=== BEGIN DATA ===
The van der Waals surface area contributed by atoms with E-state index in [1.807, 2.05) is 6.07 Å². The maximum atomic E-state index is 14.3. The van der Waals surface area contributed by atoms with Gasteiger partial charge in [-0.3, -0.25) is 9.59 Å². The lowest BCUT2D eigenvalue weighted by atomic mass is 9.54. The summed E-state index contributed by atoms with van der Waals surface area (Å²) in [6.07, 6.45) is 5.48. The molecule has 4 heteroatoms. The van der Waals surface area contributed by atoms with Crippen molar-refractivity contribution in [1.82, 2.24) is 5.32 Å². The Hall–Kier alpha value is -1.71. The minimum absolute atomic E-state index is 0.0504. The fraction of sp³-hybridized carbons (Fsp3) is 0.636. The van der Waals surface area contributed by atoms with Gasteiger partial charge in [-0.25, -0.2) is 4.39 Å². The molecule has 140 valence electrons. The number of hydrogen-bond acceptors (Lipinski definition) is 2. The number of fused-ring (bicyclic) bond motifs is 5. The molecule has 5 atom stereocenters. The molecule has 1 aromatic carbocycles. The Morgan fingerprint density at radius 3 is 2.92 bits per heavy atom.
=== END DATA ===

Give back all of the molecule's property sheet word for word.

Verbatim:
The van der Waals surface area contributed by atoms with E-state index in [1.807, 2.05) is 6.07 Å². The maximum atomic E-state index is 14.3. The van der Waals surface area contributed by atoms with Gasteiger partial charge in [-0.3, -0.25) is 9.59 Å². The lowest BCUT2D eigenvalue weighted by atomic mass is 9.54. The summed E-state index contributed by atoms with van der Waals surface area (Å²) in [6.07, 6.45) is 5.48. The molecule has 4 heteroatoms. The van der Waals surface area contributed by atoms with Crippen molar-refractivity contribution in [1.82, 2.24) is 5.32 Å². The Hall–Kier alpha value is -1.71. The minimum absolute atomic E-state index is 0.0504. The fraction of sp³-hybridized carbons (Fsp3) is 0.636. The van der Waals surface area contributed by atoms with Gasteiger partial charge in [-0.25, -0.2) is 4.39 Å². The molecule has 140 valence electrons. The number of hydrogen-bond acceptors (Lipinski definition) is 2. The number of fused-ring (bicyclic) bond motifs is 5. The molecule has 5 atom stereocenters. The molecule has 1 aromatic carbocycles. The Morgan fingerprint density at radius 3 is 2.92 bits per heavy atom.